Statistical advance quantifies important ocean parameters in the illuminated ocean
Bigelow Laboratory for Ocean Sciences researchers have developed a statistical method to quantify important ocean measurements from satellite data, publishing their findings in the journal Global Biogeochemical Cycles. The study was made available online in December 2017, ahead of publication in January 2018.
Their research remedies a problem that has plagued scientists for decades: ocean-observing satellites are incredibly powerful tools, but they can only "see" the surface layer of the ocean, leaving most of its depths out of reach.
The new method makes it possible to quantify six types of particles that are key to understanding ocean dynamics and ocean-atmosphere interactions. Scientists have long used ocean color remote sensing to measure these particles in surface waters, and now, they will be able to reliably calculate concentrations of these particles through the water column. These calculations will provide data about the first 100 meters of ocean water, or to the depth where light levels dim to about 1 percent of the brightness at the surface.
One important algae quantified by this new technique are the coccolithophores, ocean plants that surround themselves with reflective chalk plates that, en masse, can cause entire ocean basins to reflect more light when they "bloom." The effects of these microscopic coccolithophores are far-reaching: they influence biogeochemistry, global carbon cycling, and global microbial ecology. The carbon they produce when building their chalk plates even helps buffer the increasing acidity in the ocean caused by excess carbon dioxide in the atmosphere.
"It hit me that we've been calculating chlorophyll profiles from surface measurements for more than thirty years, but we don't know what the depth profiles of other biogeochemically-important materials look like," said Barney Balch, a senior research scientist at Bigelow Laboratory and lead author on the paper.
The researchers also studied variables related to other ocean plant groups, like diatoms, which build glass shells that carry carbon to the deep sea, sequestering it from the atmosphere. Understanding carbon cycling is essential to understanding present and future changes to global climate.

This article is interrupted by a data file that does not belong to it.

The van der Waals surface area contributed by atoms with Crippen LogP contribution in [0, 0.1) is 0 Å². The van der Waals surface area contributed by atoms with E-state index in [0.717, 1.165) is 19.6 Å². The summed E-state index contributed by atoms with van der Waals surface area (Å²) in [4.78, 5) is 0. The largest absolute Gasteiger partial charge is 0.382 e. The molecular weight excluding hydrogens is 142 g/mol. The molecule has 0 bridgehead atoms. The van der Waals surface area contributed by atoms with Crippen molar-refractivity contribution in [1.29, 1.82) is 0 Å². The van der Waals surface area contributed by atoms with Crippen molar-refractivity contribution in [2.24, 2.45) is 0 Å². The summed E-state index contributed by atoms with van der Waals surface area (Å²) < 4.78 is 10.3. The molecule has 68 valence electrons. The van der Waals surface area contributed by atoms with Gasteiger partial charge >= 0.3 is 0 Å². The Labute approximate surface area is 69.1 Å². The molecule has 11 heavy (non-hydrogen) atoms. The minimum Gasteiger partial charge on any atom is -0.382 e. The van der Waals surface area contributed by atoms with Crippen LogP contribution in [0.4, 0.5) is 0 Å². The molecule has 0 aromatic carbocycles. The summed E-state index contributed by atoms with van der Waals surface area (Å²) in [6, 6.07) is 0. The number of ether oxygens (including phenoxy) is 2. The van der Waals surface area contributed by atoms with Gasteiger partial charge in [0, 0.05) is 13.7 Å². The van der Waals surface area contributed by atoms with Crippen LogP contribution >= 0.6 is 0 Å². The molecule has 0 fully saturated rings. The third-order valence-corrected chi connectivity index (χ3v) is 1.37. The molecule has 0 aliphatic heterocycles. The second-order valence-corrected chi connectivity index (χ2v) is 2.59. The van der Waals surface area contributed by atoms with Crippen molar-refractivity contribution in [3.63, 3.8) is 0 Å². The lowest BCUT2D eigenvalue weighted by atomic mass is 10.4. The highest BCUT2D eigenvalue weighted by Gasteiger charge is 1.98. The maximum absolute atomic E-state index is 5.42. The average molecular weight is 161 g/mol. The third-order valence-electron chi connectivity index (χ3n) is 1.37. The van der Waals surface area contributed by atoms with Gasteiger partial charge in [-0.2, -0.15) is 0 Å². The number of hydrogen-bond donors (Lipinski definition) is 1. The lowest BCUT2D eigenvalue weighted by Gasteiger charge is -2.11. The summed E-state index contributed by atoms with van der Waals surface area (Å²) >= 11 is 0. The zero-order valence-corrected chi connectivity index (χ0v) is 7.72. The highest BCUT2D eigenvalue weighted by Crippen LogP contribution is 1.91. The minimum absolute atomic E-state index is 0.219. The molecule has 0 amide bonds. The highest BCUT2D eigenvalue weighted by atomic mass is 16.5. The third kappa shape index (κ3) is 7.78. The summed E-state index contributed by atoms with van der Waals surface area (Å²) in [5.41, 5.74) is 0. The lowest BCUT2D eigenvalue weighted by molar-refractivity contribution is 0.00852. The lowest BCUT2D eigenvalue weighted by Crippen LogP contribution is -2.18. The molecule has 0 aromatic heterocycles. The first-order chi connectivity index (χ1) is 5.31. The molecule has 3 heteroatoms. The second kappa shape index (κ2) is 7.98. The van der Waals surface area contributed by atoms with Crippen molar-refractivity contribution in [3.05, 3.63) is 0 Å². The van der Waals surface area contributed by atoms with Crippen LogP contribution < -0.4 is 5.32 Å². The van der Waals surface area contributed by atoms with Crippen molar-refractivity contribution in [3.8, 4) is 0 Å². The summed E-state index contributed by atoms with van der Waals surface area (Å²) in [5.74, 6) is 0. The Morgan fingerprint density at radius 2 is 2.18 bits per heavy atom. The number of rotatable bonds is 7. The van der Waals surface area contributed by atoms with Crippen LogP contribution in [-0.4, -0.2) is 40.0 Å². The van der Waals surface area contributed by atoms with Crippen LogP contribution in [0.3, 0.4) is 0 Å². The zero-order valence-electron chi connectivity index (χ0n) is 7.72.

The effort to answer such huge questions was similarly great. Balch and his co-authors used data from 19 cruises, gathered from more than 1,300 locations in all of the world's oceans. From this vast dataset, they calculated the concentrations of six biogeochemically-relevant particles in the sunlit portion of the ocean.
"It's just a simple question, but it required a large global dataset to answer," Balch said. "The results provide new oceanographic insights into the ecology and biogeochemistry of these important algae and particles, and they make satellites an even more powerful tool for describing the entire illuminated depths of the ocean."
igelow Laboratory for Ocean Sciences is an independent, nonprofit research institute on the coast of Maine. Its research ranges from the microscopic life at the bottom of marine food webs to large-scale ocean processes that affect the entire planet. Recognized as a leader in Maine's emerging innovation economy, the Laboratory's research, education, and technology transfer programs are contributing to significant economic growth. Learn more at http://www.
Steven Profaizer | EurekAlert!
A novel synthetic antibody enables conditional “protein knockdown” in vertebrates
20.08.2018 | Technische Universität Dresden
Climate Impact Research in Hannover: Small Plants against Large Waves
17.08.2018 | Leibniz Universität Hannover
There are currently great hopes for solid-state batteries. They contain no liquid parts that could leak or catch fire. For this reason, they do not require cooling and are considered to be much safer, more reliable, and longer lasting than traditional lithium-ion batteries. Jülich scientists have now introduced a new concept that allows currents up to ten times greater during charging and discharging than previously described in the literature. The improvement was achieved by a “clever” choice of materials with a focus on consistently good compatibility. All components were made from phosphate compounds, which are well matched both chemically and mechanically.
The low current is considered one of the biggest hurdles in the development of solid-state batteries. It is the reason why the batteries take a relatively long...
New design tool automatically creates nanostructure 3D-print templates for user-given colors
Scientists present work at prestigious SIGGRAPH conference
Most of the objects we see are colored by pigments, but using pigments has disadvantages: such colors can fade, industrial pigments are often toxic, and...
Scientists at the University of California, Los Angeles present new research on a curious cosmic phenomenon known as "whistlers" -- very low frequency packets...
Scientists develop first tool to use machine learning methods to compute flow around interactively designable 3D objects. Tool will be presented at this year’s prestigious SIGGRAPH conference.
When engineers or designers want to test the aerodynamic properties of the newly designed shape of a car, airplane, or other object, they would normally model...
Researchers from TU Graz and their industry partners have unveiled a world first: the prototype of a robot-controlled, high-speed combined charging system (CCS) for electric vehicles that enables series charging of cars in various parking positions.
Global demand for electric vehicles is forecast to rise sharply: by 2025, the number of new vehicle registrations is expected to reach 25 million per year....
17.08.2018 | Event News
08.08.2018 | Event News
27.07.2018 | Event News
20.08.2018 | Information Technology
20.08.2018 | Life Sciences
20.08.2018 | Information Technology